Surgeons may soon be able to regrow patients’ nerves, such as those in damaged spinal cords, using technology adapted from the type of inkjet printer most of us have connected to our computer at home.
Researchers at the ARC Centre of Excellence for Electromaterials Science (ACES), University of Wollongong (UOW) node in NSW, have spent the past three years developing the technology to print living human cells—nerve cells and muscle cells onto tiny biodegradable polymer scaffolds. They’ve also developed a special “ink” that carries the cells.
Melbourne shared in the announcement of the discovery of a Higgs boson-like particle in 2012, and the city is expected to reap millions of dollars in economic benefits brought by the conference at which this discovery was announced.
The announcement that a suspect matching the elusive subatomic particle’s description had been found came at the 36th International Conference on High Energy Physics, held at the Melbourne Convention Centre in July, in a joint announcement with CERN in Switzerland. Continue reading Melbourne takes centre stage in physics→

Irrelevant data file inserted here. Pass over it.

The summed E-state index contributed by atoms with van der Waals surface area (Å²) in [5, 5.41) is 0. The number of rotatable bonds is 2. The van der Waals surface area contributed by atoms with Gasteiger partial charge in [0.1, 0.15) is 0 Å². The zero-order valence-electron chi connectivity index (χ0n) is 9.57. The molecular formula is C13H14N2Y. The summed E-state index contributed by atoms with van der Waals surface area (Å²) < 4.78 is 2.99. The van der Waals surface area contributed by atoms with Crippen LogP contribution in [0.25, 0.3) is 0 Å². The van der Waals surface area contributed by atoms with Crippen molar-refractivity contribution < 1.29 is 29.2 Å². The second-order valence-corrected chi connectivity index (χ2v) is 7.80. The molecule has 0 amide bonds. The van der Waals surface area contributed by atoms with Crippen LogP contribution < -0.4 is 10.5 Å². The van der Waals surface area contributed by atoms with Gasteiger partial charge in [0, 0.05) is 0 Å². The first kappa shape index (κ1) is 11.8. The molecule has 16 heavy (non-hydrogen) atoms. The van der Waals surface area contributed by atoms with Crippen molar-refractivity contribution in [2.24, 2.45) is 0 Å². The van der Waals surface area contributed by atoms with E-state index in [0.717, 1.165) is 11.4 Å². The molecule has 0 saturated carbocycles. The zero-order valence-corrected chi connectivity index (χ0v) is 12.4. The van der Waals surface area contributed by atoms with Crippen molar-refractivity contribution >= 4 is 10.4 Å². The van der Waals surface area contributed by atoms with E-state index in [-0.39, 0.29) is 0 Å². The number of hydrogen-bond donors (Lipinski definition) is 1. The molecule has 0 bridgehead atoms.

Watson and Crick’s discovery of the structure of DNA is arguably the greatest of the 20th century. The significance lies in its profound influence on our understanding of the nature of life and in its striking demonstration of the power of two disciplines – physics and biology – collaborating to solve a major problem.
Diseases such as leptospirosis, fowl cholera, bovine respiratory diseases or footrot in sheep have devastating impacts on livestock industries worldwide. They have a debilitating effect on animals, leading to food shortage and major economic losses.